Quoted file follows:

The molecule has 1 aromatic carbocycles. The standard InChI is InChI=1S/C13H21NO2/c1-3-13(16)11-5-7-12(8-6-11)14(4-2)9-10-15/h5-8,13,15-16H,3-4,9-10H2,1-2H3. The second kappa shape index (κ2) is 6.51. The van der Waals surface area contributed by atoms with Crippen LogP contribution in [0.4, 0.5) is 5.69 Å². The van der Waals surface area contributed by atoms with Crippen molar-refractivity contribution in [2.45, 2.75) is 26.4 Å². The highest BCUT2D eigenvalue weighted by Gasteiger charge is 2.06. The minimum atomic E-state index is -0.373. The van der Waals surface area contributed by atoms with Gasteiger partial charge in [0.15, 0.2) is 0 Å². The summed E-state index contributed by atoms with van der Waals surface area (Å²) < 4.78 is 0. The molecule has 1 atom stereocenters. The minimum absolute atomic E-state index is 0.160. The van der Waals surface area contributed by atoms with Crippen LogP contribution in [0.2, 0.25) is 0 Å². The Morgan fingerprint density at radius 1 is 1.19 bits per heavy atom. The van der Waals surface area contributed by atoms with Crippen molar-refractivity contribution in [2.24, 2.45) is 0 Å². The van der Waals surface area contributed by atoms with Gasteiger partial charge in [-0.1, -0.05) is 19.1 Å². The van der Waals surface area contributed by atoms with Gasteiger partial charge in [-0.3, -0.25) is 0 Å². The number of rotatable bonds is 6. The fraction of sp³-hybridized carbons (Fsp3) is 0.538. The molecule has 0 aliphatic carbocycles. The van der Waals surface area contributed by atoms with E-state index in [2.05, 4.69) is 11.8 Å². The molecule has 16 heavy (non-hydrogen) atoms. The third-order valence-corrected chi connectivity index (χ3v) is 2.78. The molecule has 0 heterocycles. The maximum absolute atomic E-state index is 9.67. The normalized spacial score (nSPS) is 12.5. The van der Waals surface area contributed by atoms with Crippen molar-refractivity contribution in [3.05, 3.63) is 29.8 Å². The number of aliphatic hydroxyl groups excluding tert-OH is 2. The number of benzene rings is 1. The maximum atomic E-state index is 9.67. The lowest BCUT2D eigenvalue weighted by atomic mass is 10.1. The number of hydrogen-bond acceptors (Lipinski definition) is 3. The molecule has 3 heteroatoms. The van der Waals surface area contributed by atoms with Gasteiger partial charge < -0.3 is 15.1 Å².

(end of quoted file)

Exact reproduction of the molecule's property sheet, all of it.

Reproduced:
The molecule has 1 aromatic carbocycles. The standard InChI is InChI=1S/C13H21NO2/c1-3-13(16)11-5-7-12(8-6-11)14(4-2)9-10-15/h5-8,13,15-16H,3-4,9-10H2,1-2H3. The second kappa shape index (κ2) is 6.51. The van der Waals surface area contributed by atoms with Crippen LogP contribution in [0.4, 0.5) is 5.69 Å². The van der Waals surface area contributed by atoms with Crippen molar-refractivity contribution in [2.45, 2.75) is 26.4 Å². The highest BCUT2D eigenvalue weighted by Gasteiger charge is 2.06. The minimum atomic E-state index is -0.373. The van der Waals surface area contributed by atoms with Gasteiger partial charge in [0.15, 0.2) is 0 Å². The summed E-state index contributed by atoms with van der Waals surface area (Å²) < 4.78 is 0. The molecule has 1 atom stereocenters. The minimum absolute atomic E-state index is 0.160. The van der Waals surface area contributed by atoms with Crippen LogP contribution in [0.2, 0.25) is 0 Å². The Morgan fingerprint density at radius 1 is 1.19 bits per heavy atom. The van der Waals surface area contributed by atoms with Crippen molar-refractivity contribution in [2.24, 2.45) is 0 Å². The van der Waals surface area contributed by atoms with Gasteiger partial charge in [-0.1, -0.05) is 19.1 Å². The van der Waals surface area contributed by atoms with Gasteiger partial charge in [-0.3, -0.25) is 0 Å². The number of rotatable bonds is 6. The fraction of sp³-hybridized carbons (Fsp3) is 0.538. The molecule has 0 aliphatic carbocycles. The van der Waals surface area contributed by atoms with E-state index in [2.05, 4.69) is 11.8 Å². The molecule has 16 heavy (non-hydrogen) atoms. The third-order valence-corrected chi connectivity index (χ3v) is 2.78. The molecule has 0 heterocycles. The maximum absolute atomic E-state index is 9.67. The normalized spacial score (nSPS) is 12.5. The van der Waals surface area contributed by atoms with Crippen molar-refractivity contribution in [3.05, 3.63) is 29.8 Å². The number of aliphatic hydroxyl groups excluding tert-OH is 2. The number of benzene rings is 1. The maximum atomic E-state index is 9.67. The lowest BCUT2D eigenvalue weighted by atomic mass is 10.1. The number of hydrogen-bond acceptors (Lipinski definition) is 3. The molecule has 3 heteroatoms. The van der Waals surface area contributed by atoms with Gasteiger partial charge < -0.3 is 15.1 Å².